The Massachusetts Department of Mental Health created a web page devoted to dealing with isolation and loneliness during COVID-19 pandemic. They cited a 2014 study published in the Journal of Clinical and Diagnostic Research that found loneliness due to social isolation can worsen symptoms of mental illness. The Department of Mental Health suggests ways to cope with the loneliness that comes with a time of social isolation, including setting up virtual hang out sessions, reaching out to loved ones, and going on walks.
The outdoors has become an outlet for Shahgodari. She has taken up walking around the near-by Muddy River Reservation to give herself a change of scenery. But she still sometimes feels that loneliness.
“I definitely have my moments and I kind of am like ‘oh my god, I have no friends, this is the worst’ and then I kind of have to tell myself ‘you do have friends, everybody’s busy, it’s hard to hang out with people.’”
She’s been able to make friends with three other first-year students who live on her floor. Sometimes they’ll get dinner from the dining hall together, but that has changed as well.
Students either have to order online and pick the food up by appointment, or be served the normally self-serve buffet food by the staff, says Shahgodari. To spend dinner together, they take food outside to the quad and eat in distanced adirondack chairs. But with winter creeping in, eating meals together outdoors will likely become impossible, and this Floridian has recently bought her first winter coat.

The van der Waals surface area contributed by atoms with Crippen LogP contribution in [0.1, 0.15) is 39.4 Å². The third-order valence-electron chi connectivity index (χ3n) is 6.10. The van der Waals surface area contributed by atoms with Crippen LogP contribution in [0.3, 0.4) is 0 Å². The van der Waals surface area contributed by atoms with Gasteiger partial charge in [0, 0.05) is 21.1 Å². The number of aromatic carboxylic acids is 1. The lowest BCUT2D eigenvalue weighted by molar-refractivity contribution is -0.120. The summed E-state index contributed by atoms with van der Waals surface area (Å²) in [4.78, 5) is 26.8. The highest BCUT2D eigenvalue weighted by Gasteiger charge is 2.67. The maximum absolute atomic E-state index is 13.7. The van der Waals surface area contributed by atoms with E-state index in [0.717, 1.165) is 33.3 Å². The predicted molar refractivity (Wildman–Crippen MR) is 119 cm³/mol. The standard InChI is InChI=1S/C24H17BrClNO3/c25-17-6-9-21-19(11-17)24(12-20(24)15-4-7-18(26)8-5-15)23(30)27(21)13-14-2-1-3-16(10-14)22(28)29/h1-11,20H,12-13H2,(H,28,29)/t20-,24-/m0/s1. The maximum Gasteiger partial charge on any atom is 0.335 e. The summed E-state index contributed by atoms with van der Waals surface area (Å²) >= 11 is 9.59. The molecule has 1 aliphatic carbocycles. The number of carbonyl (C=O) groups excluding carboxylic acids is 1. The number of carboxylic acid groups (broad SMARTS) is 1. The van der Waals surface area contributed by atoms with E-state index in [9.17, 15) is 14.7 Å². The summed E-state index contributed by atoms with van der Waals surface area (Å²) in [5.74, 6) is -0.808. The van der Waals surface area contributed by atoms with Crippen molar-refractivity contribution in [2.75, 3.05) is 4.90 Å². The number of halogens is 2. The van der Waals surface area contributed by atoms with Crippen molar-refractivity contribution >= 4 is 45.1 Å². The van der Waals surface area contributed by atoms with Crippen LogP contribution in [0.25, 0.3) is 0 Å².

Shahgodari’s mom is worried about her. She calls her daughter frequently.
“I’m the baby that also is going to college, and I happen to be going to college over 1000 miles away,” said Shahgodari. Her brother is 13 years older than her and never went to college. She said her mom was “terrified” for her to go but recognizes that it’s likely very tough for her mom to have her daughter so far away, especially during a pandemic.
Shahgodari has to move out November 24, just a week away. Her on-campus experience is cut short so that students will be fully moved out before Thanksgiving. “This decision was made to minimize potential COVID-19 exposure after the holidays where travel and family gatherings are common and as cases continue to rise here and around the country,” said McConnell in an emailed statement.
But Shahgodari wants to come back. Despite the loneliness, the distance from family, the restrictions, and the stinging COVID tests, she believes that physically being at Simmons allowed her to focus more.
“Online school is very hard for me as it is and I think the change of environment does help me a lot,” she said. She’s ready to reapply to live on campus for the next semester.
Click down below to listen to a day in the life of Zari Shahgodari.